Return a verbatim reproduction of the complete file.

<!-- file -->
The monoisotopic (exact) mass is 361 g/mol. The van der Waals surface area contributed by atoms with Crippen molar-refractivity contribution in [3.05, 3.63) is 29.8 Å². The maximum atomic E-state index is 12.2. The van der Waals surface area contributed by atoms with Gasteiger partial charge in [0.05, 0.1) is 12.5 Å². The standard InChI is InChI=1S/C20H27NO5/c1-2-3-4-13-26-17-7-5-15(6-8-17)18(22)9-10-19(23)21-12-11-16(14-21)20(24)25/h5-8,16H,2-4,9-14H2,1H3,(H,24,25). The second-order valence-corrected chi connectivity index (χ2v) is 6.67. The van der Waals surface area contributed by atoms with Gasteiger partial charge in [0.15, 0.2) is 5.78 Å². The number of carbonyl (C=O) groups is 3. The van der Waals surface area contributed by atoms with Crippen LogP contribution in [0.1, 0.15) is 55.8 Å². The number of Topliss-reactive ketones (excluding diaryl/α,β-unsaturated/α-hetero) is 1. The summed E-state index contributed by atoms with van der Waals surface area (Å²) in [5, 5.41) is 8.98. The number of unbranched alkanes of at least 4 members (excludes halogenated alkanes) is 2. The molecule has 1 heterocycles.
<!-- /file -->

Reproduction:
The monoisotopic (exact) mass is 361 g/mol. The van der Waals surface area contributed by atoms with Crippen molar-refractivity contribution in [3.05, 3.63) is 29.8 Å². The maximum atomic E-state index is 12.2. The van der Waals surface area contributed by atoms with Gasteiger partial charge in [0.05, 0.1) is 12.5 Å². The standard InChI is InChI=1S/C20H27NO5/c1-2-3-4-13-26-17-7-5-15(6-8-17)18(22)9-10-19(23)21-12-11-16(14-21)20(24)25/h5-8,16H,2-4,9-14H2,1H3,(H,24,25). The second-order valence-corrected chi connectivity index (χ2v) is 6.67. The van der Waals surface area contributed by atoms with Gasteiger partial charge in [0.15, 0.2) is 5.78 Å². The number of carbonyl (C=O) groups is 3. The van der Waals surface area contributed by atoms with Crippen LogP contribution in [0.1, 0.15) is 55.8 Å². The number of Topliss-reactive ketones (excluding diaryl/α,β-unsaturated/α-hetero) is 1. The summed E-state index contributed by atoms with van der Waals surface area (Å²) in [5, 5.41) is 8.98. The number of unbranched alkanes of at least 4 members (excludes halogenated alkanes) is 2. The molecule has 1 heterocycles.